How popular is the baby name Fernando in the United States right now? How popular was it historically? Find out using the graph below! Plus, check out all the blog posts that mention the name Fernando.
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The inspiration was either (or both?) of two 1916 films featuring characters named Ysobel:
The Yaqui, released in March of 1916. Ysobel was played by actress Yona Landowska.
Lieutenant Danny, U.S.A., released in August of 1916. Ysobel was played by actress Enid Markey.
(My guess is that the first film had more influence, both because it was released earlier and because another character name, Modesta, also saw higher usage in 1916.)
The rare spelling “Ysobel” is likely based on the Old Spanish version of the name, Ysabel.
In fact, did you know that the historic Spanish queen we call “Isabella” in English was actually known as “Ysabel” during her lifetime? (And her husband Ferdinand was actually “Fernando.”) Their initials, “F” and “Y,” were featured on the banner that Christopher Columbus created for his 1492 expedition to the New World.
The Movie Picture World, Mar. 18, 1916: 1847.
Lossing, Benson J. The Pictorial Field-book of the Revolution. Vol. 1. New York: Harper & Brothers, 1851.
Though Bernhard, rebellious as ever, says: “I can’t stand sitting in theater, it drives me insane,” and has time for movies “only on television…or in airplanes,” she did appropriate from Oscar Wilde’s “The Importance of Being Earnest” the name Cicely that graces Bernhard’s daughter born July 4, 1998, nine or so months after the flamethrowing actress/singer/faghag/friend of the famous said to herself one fine day: “Enough! Get real.”
From a “Names of boundless mirth” (Philippine Daily Inquirer, 2003) by Ambeth Ocampo (who is quoting a reader who e-mailed him this story):
“I was once a MedTech intern assigned in a rural Cebu town. Back then it was common to encounter names of kids such as ‘Tom Cruise Duhaylungsod,’ ‘Jacky Chan Labadan,’ ‘Fernando Poe Capunay,’ etc. Certainly a vast improvement over those Spanish-era saintly names of old (mine included). You would think parents of those kids were diehard movie fanatics who wanted to append their idol’s screen names to their kids’. But once, while taking a blood sample from a baby girls with [a] profusely runny nose and ‘Phoebe Cates’ as a given name, I kidded the mother that she must be a Phoebe Cates fan. To which she replied that living in a rural barrio she seldom watched movies actually, not to mention that she could hardly afford it; she didn’t know it was a movie star’s name until much later. It was the midwife who attended to her when she gave birth to her baby who pinned a paper with that name on the baby’s lampin. Needless to say, she and her husband found it unique. So the name stuck. Go figure how many more babies that midwife christened with her own idols’ fancy names. The baby’s parents nevertheless were proud of it, mind you.”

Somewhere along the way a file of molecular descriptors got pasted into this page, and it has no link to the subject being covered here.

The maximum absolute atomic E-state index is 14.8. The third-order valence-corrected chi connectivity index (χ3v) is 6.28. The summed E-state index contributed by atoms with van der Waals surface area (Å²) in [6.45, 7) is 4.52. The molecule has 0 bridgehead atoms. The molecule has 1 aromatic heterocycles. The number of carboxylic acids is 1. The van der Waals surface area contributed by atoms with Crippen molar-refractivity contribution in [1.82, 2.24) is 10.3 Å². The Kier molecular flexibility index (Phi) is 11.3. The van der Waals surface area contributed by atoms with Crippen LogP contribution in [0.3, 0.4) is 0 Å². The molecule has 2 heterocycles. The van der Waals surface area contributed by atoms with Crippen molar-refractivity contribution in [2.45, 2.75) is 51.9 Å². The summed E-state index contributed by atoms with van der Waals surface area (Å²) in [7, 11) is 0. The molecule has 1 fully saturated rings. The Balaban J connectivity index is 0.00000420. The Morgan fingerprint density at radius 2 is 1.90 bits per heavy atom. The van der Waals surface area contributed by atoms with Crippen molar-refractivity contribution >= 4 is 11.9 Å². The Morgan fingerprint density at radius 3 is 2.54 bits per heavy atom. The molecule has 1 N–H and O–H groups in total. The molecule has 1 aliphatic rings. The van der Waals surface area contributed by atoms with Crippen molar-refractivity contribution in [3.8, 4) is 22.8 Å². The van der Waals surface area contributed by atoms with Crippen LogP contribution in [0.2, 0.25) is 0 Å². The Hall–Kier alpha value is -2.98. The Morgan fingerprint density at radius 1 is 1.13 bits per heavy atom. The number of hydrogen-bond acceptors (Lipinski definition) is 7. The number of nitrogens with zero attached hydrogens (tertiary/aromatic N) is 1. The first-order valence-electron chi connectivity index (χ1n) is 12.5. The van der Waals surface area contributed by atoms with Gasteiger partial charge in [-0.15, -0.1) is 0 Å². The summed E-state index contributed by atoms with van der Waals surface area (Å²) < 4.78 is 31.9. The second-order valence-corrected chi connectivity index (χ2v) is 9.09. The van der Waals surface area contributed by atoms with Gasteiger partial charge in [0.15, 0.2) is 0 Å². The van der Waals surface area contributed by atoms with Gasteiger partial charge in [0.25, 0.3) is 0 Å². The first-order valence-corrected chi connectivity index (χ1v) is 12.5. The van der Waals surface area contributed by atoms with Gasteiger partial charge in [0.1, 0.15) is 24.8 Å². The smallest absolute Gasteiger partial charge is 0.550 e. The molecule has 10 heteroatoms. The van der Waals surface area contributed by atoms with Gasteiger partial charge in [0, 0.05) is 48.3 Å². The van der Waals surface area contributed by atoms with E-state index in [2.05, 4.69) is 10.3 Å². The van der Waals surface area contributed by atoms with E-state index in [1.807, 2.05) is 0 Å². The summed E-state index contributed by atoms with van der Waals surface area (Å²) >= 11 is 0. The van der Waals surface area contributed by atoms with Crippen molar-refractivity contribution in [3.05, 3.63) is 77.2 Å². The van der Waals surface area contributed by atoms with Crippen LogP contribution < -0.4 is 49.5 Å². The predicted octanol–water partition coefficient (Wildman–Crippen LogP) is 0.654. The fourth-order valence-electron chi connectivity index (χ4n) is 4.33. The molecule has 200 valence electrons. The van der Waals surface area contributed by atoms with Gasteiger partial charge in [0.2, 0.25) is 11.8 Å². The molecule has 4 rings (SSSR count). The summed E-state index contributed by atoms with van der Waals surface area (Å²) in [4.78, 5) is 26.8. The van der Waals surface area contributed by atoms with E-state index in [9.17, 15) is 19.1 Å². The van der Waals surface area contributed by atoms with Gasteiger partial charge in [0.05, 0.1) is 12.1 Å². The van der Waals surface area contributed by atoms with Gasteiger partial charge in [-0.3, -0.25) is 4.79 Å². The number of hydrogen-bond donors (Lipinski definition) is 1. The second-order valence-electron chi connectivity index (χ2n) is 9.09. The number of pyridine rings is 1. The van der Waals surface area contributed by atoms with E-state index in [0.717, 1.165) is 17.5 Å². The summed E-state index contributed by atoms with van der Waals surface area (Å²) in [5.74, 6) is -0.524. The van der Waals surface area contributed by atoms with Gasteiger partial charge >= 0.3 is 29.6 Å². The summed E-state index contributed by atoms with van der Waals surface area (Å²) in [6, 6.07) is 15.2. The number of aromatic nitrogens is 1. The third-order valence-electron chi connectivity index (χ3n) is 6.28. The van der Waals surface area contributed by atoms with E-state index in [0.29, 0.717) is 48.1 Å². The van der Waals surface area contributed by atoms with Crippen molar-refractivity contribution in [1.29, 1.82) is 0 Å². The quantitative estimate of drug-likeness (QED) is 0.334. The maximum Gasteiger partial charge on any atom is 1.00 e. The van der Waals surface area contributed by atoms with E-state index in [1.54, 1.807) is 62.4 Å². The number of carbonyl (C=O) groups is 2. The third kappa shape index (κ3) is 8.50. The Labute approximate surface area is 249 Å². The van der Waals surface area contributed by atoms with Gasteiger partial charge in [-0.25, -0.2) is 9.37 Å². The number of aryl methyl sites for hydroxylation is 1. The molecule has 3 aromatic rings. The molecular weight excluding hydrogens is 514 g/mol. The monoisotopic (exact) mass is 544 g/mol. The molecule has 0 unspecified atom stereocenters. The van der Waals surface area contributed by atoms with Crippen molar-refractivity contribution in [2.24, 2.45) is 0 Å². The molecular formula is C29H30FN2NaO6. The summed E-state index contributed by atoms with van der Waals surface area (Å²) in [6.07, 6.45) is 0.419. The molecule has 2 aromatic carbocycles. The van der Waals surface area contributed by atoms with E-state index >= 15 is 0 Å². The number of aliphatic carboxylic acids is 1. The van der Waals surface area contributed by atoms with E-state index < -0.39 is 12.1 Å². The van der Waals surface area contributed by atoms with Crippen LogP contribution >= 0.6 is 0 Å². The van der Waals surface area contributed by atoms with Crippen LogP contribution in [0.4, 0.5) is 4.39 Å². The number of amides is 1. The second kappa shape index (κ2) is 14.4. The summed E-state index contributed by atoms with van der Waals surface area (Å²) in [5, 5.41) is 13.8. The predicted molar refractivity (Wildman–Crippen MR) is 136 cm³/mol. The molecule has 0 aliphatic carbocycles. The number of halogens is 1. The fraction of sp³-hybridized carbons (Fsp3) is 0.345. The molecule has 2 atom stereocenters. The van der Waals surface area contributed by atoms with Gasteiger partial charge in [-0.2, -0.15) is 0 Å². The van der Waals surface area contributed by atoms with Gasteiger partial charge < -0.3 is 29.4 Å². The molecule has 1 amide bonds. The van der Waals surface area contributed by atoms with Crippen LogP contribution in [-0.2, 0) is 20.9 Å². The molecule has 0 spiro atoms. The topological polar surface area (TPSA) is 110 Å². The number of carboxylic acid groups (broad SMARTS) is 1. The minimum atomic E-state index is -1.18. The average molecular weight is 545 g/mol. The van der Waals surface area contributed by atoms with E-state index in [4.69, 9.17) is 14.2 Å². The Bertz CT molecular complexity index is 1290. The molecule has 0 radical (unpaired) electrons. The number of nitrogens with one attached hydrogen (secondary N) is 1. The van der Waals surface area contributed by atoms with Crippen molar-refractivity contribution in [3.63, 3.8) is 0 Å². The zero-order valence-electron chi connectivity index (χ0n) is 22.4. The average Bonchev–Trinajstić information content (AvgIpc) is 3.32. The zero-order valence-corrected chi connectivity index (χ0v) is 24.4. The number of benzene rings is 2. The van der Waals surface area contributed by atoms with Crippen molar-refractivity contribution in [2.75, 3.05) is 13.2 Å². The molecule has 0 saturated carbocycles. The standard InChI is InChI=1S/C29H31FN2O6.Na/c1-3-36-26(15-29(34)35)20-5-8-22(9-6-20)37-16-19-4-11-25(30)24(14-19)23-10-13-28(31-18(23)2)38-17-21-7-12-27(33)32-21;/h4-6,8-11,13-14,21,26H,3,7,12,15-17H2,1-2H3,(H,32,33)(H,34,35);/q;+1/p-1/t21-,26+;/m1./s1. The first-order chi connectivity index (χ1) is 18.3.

My dad did feel a bit taken aback by it. Although he knew I was using my new name already, talking to him about the process of changing it legally was pretty tough. That conversation was a huge lesson for me in empathy and communication. My dad suggested I was changing my name out of anger towards my parents, almost in revenge or as a way to hurt them. That’s a pretty hard thing to hear from someone you love and respect, and it wasn’t easy to explain why I was changing my name and to convince him it was no reflection on my relationship with him or my mum at all.
In spite of the great developments and massive social changes that have taken place across the UAE over the past few decades, the names Emirati families give to their babies has remained incredibly stable.